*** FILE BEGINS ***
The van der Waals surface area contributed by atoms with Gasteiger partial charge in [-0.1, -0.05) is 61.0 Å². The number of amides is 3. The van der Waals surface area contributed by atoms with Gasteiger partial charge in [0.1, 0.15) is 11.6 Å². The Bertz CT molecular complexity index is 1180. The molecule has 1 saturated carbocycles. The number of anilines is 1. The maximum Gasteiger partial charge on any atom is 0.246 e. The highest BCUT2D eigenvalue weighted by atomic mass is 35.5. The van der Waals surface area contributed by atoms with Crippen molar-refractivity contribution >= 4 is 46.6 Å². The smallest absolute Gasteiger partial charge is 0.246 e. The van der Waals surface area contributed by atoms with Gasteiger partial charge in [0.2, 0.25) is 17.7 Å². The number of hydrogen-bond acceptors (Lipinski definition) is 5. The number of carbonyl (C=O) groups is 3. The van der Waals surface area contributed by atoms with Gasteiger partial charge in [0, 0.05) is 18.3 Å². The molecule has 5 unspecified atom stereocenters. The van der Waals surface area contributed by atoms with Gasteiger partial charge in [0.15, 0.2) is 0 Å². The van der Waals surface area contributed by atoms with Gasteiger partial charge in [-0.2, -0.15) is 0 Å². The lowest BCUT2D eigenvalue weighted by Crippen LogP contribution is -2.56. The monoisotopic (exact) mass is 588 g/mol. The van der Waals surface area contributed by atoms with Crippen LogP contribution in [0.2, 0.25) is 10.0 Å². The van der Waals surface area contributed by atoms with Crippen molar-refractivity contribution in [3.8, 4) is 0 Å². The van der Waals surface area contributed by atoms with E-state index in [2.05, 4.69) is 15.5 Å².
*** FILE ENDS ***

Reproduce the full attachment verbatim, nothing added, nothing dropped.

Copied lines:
The van der Waals surface area contributed by atoms with Gasteiger partial charge in [-0.1, -0.05) is 61.0 Å². The number of amides is 3. The van der Waals surface area contributed by atoms with Gasteiger partial charge in [0.1, 0.15) is 11.6 Å². The Bertz CT molecular complexity index is 1180. The molecule has 1 saturated carbocycles. The number of anilines is 1. The maximum Gasteiger partial charge on any atom is 0.246 e. The highest BCUT2D eigenvalue weighted by atomic mass is 35.5. The van der Waals surface area contributed by atoms with Crippen molar-refractivity contribution >= 4 is 46.6 Å². The smallest absolute Gasteiger partial charge is 0.246 e. The van der Waals surface area contributed by atoms with Gasteiger partial charge in [0.2, 0.25) is 17.7 Å². The number of hydrogen-bond acceptors (Lipinski definition) is 5. The number of carbonyl (C=O) groups is 3. The van der Waals surface area contributed by atoms with Gasteiger partial charge in [0, 0.05) is 18.3 Å². The molecule has 5 unspecified atom stereocenters. The van der Waals surface area contributed by atoms with Gasteiger partial charge in [0.15, 0.2) is 0 Å². The van der Waals surface area contributed by atoms with Gasteiger partial charge in [-0.2, -0.15) is 0 Å². The lowest BCUT2D eigenvalue weighted by Crippen LogP contribution is -2.56. The monoisotopic (exact) mass is 588 g/mol. The van der Waals surface area contributed by atoms with Crippen LogP contribution in [0.2, 0.25) is 10.0 Å². The van der Waals surface area contributed by atoms with Crippen molar-refractivity contribution in [3.8, 4) is 0 Å². The van der Waals surface area contributed by atoms with E-state index in [2.05, 4.69) is 15.5 Å².